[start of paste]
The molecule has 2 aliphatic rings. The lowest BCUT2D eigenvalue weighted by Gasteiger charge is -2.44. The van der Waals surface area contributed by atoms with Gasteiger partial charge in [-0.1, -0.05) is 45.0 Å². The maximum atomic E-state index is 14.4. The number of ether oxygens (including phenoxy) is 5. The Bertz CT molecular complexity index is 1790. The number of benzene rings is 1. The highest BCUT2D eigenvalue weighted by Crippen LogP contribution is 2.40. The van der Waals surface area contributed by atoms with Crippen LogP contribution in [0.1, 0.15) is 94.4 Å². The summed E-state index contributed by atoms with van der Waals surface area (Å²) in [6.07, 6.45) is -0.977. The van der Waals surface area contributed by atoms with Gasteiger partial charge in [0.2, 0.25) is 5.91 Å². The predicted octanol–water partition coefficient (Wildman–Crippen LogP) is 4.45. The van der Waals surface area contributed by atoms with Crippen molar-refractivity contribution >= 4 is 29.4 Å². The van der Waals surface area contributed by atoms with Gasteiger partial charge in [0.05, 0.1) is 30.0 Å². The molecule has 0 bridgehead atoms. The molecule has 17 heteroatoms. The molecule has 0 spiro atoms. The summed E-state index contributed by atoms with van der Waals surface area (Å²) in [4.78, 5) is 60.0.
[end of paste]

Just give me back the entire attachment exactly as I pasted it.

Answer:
The molecule has 2 aliphatic rings. The lowest BCUT2D eigenvalue weighted by Gasteiger charge is -2.44. The van der Waals surface area contributed by atoms with Gasteiger partial charge in [-0.1, -0.05) is 45.0 Å². The maximum atomic E-state index is 14.4. The number of ether oxygens (including phenoxy) is 5. The Bertz CT molecular complexity index is 1790. The number of benzene rings is 1. The highest BCUT2D eigenvalue weighted by Crippen LogP contribution is 2.40. The van der Waals surface area contributed by atoms with Crippen LogP contribution in [0.1, 0.15) is 94.4 Å². The summed E-state index contributed by atoms with van der Waals surface area (Å²) in [6.07, 6.45) is -0.977. The van der Waals surface area contributed by atoms with Gasteiger partial charge in [0.2, 0.25) is 5.91 Å². The predicted octanol–water partition coefficient (Wildman–Crippen LogP) is 4.45. The van der Waals surface area contributed by atoms with Crippen molar-refractivity contribution >= 4 is 29.4 Å². The van der Waals surface area contributed by atoms with Gasteiger partial charge in [0.05, 0.1) is 30.0 Å². The molecule has 0 bridgehead atoms. The molecule has 17 heteroatoms. The molecule has 0 spiro atoms. The summed E-state index contributed by atoms with van der Waals surface area (Å²) in [4.78, 5) is 60.0.